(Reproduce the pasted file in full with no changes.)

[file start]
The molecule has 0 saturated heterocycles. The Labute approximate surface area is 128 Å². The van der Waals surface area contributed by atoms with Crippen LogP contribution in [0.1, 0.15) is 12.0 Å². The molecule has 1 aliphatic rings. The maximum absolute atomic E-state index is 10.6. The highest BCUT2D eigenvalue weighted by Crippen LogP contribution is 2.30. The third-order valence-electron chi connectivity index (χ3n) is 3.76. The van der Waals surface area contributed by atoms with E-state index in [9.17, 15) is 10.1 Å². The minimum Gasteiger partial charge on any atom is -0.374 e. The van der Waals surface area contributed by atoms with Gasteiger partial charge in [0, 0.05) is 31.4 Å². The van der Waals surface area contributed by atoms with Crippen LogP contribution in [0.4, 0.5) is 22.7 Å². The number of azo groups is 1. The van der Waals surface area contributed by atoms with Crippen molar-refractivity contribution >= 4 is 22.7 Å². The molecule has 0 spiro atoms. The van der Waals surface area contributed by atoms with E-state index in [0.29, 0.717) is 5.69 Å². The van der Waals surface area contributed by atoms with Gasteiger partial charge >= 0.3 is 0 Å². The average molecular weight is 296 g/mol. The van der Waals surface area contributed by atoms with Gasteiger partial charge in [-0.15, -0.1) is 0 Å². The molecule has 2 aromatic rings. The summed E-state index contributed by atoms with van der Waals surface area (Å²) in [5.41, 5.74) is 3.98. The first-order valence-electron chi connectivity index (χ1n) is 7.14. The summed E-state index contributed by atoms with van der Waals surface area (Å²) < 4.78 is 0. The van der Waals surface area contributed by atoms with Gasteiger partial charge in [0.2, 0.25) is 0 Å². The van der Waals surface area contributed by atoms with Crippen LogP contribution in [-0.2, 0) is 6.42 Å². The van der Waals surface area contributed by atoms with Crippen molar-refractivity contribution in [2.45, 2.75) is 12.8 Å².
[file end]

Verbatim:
The molecule has 0 saturated heterocycles. The Labute approximate surface area is 128 Å². The van der Waals surface area contributed by atoms with Crippen LogP contribution in [0.1, 0.15) is 12.0 Å². The molecule has 1 aliphatic rings. The maximum absolute atomic E-state index is 10.6. The highest BCUT2D eigenvalue weighted by Crippen LogP contribution is 2.30. The third-order valence-electron chi connectivity index (χ3n) is 3.76. The van der Waals surface area contributed by atoms with E-state index in [9.17, 15) is 10.1 Å². The minimum Gasteiger partial charge on any atom is -0.374 e. The van der Waals surface area contributed by atoms with Gasteiger partial charge in [0, 0.05) is 31.4 Å². The van der Waals surface area contributed by atoms with Crippen LogP contribution in [0.4, 0.5) is 22.7 Å². The number of azo groups is 1. The van der Waals surface area contributed by atoms with Crippen molar-refractivity contribution >= 4 is 22.7 Å². The molecule has 0 spiro atoms. The van der Waals surface area contributed by atoms with E-state index in [0.29, 0.717) is 5.69 Å². The van der Waals surface area contributed by atoms with Gasteiger partial charge >= 0.3 is 0 Å². The average molecular weight is 296 g/mol. The van der Waals surface area contributed by atoms with Gasteiger partial charge in [-0.15, -0.1) is 0 Å². The molecule has 2 aromatic rings. The summed E-state index contributed by atoms with van der Waals surface area (Å²) in [5.41, 5.74) is 3.98. The first-order valence-electron chi connectivity index (χ1n) is 7.14. The summed E-state index contributed by atoms with van der Waals surface area (Å²) < 4.78 is 0. The van der Waals surface area contributed by atoms with Gasteiger partial charge in [0.2, 0.25) is 0 Å². The van der Waals surface area contributed by atoms with Crippen LogP contribution in [-0.2, 0) is 6.42 Å². The van der Waals surface area contributed by atoms with Crippen molar-refractivity contribution in [2.45, 2.75) is 12.8 Å².